Arthritis is a medical condition affecting joints. There are many forms of arthritis. Two of the most common are osteoarthritis and rheumatoid arthritis.  Rheumatoid arthritis (RA) causes the joint lining to become inflamed and swollen resulting in the destruction of the joint surface whereas osteoarthritis is when cartilage is worn down and changes the shape of the bone which affects movement of the joint.

vegetable-1085065_640Diet can play a role in the management of arthritis
Evidence suggests that it is good to follow a Mediterranean diet: This diet is rich in fruit and vegetables, and includes more fish compared to a UK diet. Fats come more in monounsaturated forms such as olive and rapeseed oil. This diet is also high in fibre from sources such as beans and pulses.

Using more omega-3 polyunsaturated and monounsaturated fats alongside a good intake of antioxidants which mainly come from fruit and vegetables may reduce inflammation and help reduce symptoms of rheumatoid arthritis.
Those particularly with rheumatoid arthritis need to ensure that they have a good intake of iron rich foods and eat these regularly. This is because people with RA are more prone to having anaemia as a result of inflammation or because of the use of non-steroidal anti-inflammatory drugs .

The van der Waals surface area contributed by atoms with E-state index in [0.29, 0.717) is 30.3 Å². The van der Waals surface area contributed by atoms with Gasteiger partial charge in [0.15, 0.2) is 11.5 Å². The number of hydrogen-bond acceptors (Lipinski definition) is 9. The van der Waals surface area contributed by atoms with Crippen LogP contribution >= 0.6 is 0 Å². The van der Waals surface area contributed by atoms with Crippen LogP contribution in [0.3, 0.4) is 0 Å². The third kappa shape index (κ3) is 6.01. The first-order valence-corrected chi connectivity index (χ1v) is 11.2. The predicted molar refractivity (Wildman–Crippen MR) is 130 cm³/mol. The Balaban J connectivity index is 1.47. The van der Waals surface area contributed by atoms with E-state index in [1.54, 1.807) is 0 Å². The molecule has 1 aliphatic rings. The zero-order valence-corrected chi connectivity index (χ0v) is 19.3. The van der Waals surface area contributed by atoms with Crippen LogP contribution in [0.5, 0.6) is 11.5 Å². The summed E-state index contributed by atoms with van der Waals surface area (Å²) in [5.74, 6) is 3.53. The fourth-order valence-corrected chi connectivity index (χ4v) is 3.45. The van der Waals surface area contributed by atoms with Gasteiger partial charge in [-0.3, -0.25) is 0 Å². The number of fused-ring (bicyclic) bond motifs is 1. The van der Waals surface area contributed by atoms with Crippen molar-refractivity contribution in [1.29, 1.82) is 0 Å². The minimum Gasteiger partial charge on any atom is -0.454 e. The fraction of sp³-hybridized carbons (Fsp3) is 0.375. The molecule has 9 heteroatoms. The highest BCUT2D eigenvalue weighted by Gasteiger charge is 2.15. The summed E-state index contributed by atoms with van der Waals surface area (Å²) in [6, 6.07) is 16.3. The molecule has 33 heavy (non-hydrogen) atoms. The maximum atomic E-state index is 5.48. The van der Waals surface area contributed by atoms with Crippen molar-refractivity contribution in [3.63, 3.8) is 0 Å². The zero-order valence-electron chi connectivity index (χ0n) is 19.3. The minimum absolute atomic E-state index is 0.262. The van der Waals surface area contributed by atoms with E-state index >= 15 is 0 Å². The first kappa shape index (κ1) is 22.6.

Iron rich foods include lean red meat, green leafy vegetables, eggs, fortified breakfast cereals and peas, beans and lentils. Iron is more easily absorbed by the body if you have it with vitamin C. So make sure you have a vitamin C rich source in your meal such as a glass of orange juice, red peppers, potatoes or citrus fruits.
Calcium is another micronutrient that is important in the diet. This is particularly important in people with RA as it has been shown that they are at higher risk of getting osteoporosis. Calcium rich foods include animal sources such as low fat milk, yoghurt, cheese and non animal sources such as soya beans, green leafy vegetables and foods fortified with calcium such as breakfast cereals and fruit juice
All patients with arthritis should look to maintain a healthy weight: Excess body weight causes strain on the joints. If you are overweight or obese try and lose the weight through healthy eating and regular exercise.

Written by our new therapists Sue Force PhD, MSc Nutrition & Joanna Douglas BSc Nutrition. Sessions are available with Sue or Jo on Saturdays – call us on 0118 930 3535 or email to book an appointment.